I actually get asked this quite a bit. And the short answer is – no! My job is to help your organization to better understand fundraising best practices, not to play donor to organization matchmaker. And remember that part about fundraising being all about relationships? Why do we forget all about that when we want to ask someone with a lot of money to support our cause?

Whether someone has a lot of money is not the only thing you should care about. When determining who you should focus your energy on for major gifts, you should be considering three things, or LAI: Linkage, Ability and Interest.

Linkage – Does this person have some link to your organization? Does anyone in your current network have access to this individual? Has this person ever heard of your organization?

Ability – Yes, it is helpful to know whether someone has the ability to give. But remember that this is only one of the three things we’re looking for.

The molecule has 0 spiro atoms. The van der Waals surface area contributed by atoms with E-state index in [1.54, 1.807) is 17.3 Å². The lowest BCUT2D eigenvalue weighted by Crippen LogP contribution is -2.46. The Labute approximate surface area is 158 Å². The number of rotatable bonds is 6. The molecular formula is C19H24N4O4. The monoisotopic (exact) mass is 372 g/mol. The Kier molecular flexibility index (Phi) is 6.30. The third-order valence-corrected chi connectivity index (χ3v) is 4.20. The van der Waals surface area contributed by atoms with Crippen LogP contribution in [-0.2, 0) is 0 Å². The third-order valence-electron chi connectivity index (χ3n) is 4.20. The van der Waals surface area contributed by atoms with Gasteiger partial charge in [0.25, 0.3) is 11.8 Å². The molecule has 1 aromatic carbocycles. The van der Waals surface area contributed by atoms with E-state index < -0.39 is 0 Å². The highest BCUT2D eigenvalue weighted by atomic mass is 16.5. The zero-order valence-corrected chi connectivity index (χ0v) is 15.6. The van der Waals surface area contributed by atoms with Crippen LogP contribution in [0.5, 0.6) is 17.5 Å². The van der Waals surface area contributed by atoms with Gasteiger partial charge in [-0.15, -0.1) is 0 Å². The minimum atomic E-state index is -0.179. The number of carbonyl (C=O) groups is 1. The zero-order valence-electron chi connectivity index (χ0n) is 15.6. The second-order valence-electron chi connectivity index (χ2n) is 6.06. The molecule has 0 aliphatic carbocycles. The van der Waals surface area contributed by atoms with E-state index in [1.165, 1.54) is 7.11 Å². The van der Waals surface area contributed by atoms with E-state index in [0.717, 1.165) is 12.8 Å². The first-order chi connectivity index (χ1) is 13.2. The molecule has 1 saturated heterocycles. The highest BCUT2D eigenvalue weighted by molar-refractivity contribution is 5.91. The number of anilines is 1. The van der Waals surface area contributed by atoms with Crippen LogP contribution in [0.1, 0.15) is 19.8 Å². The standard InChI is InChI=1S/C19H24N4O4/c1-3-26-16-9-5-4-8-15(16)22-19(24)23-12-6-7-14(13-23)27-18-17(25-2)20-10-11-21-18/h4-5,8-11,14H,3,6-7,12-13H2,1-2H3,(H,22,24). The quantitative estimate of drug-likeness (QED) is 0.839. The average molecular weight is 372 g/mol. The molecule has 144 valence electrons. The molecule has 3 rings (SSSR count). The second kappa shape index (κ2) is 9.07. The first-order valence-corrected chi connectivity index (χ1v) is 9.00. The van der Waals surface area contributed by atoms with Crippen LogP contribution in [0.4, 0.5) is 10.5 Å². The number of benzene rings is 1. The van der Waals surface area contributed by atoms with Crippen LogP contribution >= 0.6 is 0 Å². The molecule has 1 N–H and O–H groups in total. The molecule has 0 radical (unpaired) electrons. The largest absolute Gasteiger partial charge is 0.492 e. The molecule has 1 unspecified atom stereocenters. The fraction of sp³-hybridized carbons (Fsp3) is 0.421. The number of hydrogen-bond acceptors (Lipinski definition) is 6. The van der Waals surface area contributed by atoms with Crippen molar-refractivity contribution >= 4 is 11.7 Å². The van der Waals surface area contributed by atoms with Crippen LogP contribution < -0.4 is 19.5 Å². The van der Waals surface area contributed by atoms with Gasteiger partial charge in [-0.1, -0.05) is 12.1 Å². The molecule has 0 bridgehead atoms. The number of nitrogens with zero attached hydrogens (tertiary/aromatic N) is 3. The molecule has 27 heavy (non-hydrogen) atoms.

Interest – Does this person care about what you care about? Sure, you can ask anyone. But if you want to spend your time wisely, you will ask people who have shown an interest in charitable giving, and specifically, and interest in what you care about.

When you look at all three of these, it becomes much more obvious who you should spend your time on when it comes to major gifts. Try going through your list of “prospects” and give each of them a subjective score in each of these areas. Spend your time on those with the highest total score when you add all three together.

But make sure you don’t forget about your existing donors. They have the highest possible score in at least two of the three areas. Don’t make the mistake of throwing away a donor who has direct linkage to and specific interest in your organization, just because they don’t have as much ability as that person with a lot of money.

So, no, I can’t help you find people with a lot of money. But chances are, you can help yourself find people who will really be dedicated to your organization long term by using this LAI formula. Remember that next time a board member says you should be asking Oprah or Bill Gates for money!